It is also used in the fabrication of agricultural implements and equipment. Even the farming practice of bamboo is also very attractive. With the development of its value chain more farmers would key into its business. Also there exist opportunities in establishing nurseries; in some places even with less than a hectare one can make tens of thousands of dollars from the sale of seedlings.

Hassan further said that in some countries the seedling cost as much as USD30 per pot while in Nigeria it goes for about N300-500, adding, “For example one quarter of an acre can be used to produce 2400 containers, at USD30 each one can earn USD72,000 and in Nigeria at N300 per container that gives N720,000.00.

Another example of innovation is in the making of greenhouse, conventional greenhouse costs about N3 – N5m on average but the alternative one made from bamboo requires about 15-20 per cent of that amount.


San Jose leaders look to speed up Housing in North San Jose

In an effort to fast track 8,000 new apartments in the burgeoning North San Jose area, city officials on Tuesday will propose consolidating four development phases into two – a bold move to quickly get more shovels in the ground.

San Jose in 2018 adopted a “Housing Crisis Workplan” to lay out the city’s goal of tackling the devastating housing shortage by building 15,000 market-rate and 10,000 affordable units by 2022.

Now, city officials are pushing to build 8,000 new housing units in one of the city’s hottest development areas, North San Jose, with 20 per cent of them being affordable. North San Jose has long been eyed as a development hotbed, and city officials in 2005 adopted a plan that calls for developing 26.7 million square feet of office or industrial space, 32,000 housing units, 2.7 million square feet of commercial space and 1,000 hotel rooms in the area.

As the housing crisis rages on, city officials are now looking to get some of those housing units built faster.

“To accelerate housing development within the timeframe necessary to meet (the) City’s housing goals, staff is developing a focused proposal that takes the simplest path to advance housing entitlement and generate funding for supportive regional transportation infrastructure,” Economic Development Director Kim Walesh, Planning Director Rosalynn Hughey and Transportation Director John Ristow wrote in a joint memo.

Merging the four housing development stages into two phases will fast-track housing development hindered by transportation improvements, city officials said. Some required transit enhancements stalled due to lack of funding, and without ample progress, the city cannot move forward with building additional housing.

As housing production in North San Jose ramps up, officials also want to fast track-transit improvements based on observed travel patterns, funding availability and project readiness. According to the memo from Walsh, Hughey and Ristow, the city has already collected $55 million for North San Jose transportation improvements.

Changes in the plan, however, have reignited concern from one neighbouring city.

In 2006, the county and the cities of Santa Clara and Milpitas filed legal action over the plan, citing concern about the lack of traffic congestion relief measures for county expressways and neighbouring cities. The cities and county settled by requiring San Jose and Santa Clara County to contribute funds for transportation improvements.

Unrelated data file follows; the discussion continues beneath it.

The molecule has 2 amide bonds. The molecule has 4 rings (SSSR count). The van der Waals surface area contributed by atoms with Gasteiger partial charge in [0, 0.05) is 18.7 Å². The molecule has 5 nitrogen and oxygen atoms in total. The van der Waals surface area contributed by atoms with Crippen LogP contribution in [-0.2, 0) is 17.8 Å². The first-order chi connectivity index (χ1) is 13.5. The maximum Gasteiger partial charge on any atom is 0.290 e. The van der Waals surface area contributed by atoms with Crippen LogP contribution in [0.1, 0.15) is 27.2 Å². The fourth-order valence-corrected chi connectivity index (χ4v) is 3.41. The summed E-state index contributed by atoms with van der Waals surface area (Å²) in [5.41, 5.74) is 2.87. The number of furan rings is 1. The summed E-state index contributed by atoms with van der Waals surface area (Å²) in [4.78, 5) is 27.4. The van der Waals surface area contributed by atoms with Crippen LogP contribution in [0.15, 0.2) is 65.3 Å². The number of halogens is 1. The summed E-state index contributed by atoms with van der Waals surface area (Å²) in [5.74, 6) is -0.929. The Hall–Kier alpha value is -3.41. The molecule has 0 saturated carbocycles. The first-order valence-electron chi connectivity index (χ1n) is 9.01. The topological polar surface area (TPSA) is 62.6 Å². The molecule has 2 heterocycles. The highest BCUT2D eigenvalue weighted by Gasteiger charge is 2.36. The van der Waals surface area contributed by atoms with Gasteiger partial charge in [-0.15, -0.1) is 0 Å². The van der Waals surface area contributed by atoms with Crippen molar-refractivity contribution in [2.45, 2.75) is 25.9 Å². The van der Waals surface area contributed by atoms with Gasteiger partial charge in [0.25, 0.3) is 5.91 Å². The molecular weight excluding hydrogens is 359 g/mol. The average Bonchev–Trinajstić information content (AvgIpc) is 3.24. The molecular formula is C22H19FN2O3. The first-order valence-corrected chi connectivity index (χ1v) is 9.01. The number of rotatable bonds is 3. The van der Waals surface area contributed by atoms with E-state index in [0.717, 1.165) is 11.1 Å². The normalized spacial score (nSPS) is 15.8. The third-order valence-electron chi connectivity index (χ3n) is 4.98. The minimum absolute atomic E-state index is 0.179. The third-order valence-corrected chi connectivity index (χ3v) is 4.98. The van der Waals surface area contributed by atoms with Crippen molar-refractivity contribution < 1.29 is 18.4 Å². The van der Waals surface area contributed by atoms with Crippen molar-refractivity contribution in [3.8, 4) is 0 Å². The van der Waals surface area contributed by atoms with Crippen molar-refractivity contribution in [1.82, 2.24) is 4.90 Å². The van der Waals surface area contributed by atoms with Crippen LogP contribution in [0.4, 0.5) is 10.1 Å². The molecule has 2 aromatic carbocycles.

Now, the city of Santa Clara fears that settlement may be in jeopardy.

“On March 22, 2019, the City received a letter from the City of Santa Clara asking for clarification of the proposed amendments and concern with the scope and timing of improvements included in the settlement agreement, and raised the issue that the 2006 settlement agreement may need to be updated based on proposed changes,” Walsh, Hughey and Ristow wrote in the memo.

City officials plan to meet with Santa Clara city officials in the following weeks.

Spending grant funding from HUD

Housing officials on Tuesday are slated to present to the City Council their plan for spending $14 million in funds from the federal government to help fight the city’s housing crisis.

Every year, the U.S. Department of Housing and Urban Development requires cities to submit an action plan for how officials will continue to implement a broad five-year plan on the city’s housing needs.

In 2015, the San Jose City Council prioritized four goals: increasing and preserving affordable housing opportunities, responding to homelessness and its impacts on the community, strengthening neighbourhoods and promoting fair housing.

The plan for 2019-2020 – which will be adopted in June after including input from the council – allocates the $14 million in the following way:

$1.65 million for programs that provide emergency housing repair services for low-income individuals.

8 million for programs to construct and rehabilitate “community-serving infrastructure and buildings.”

$1.4 million to fund agencies that provide services to the homeless and seniors, among other vulnerable populations.

$10 million to help create new affordable housing projects. Some of these apartments will be for formerly homeless residents.

$2.25 million for rent subsidies to assist formerly homeless individuals in affording market-rate apartments.

$1.1 million in Housing for Persons with AIDS funds for rent subsidies and supportive services.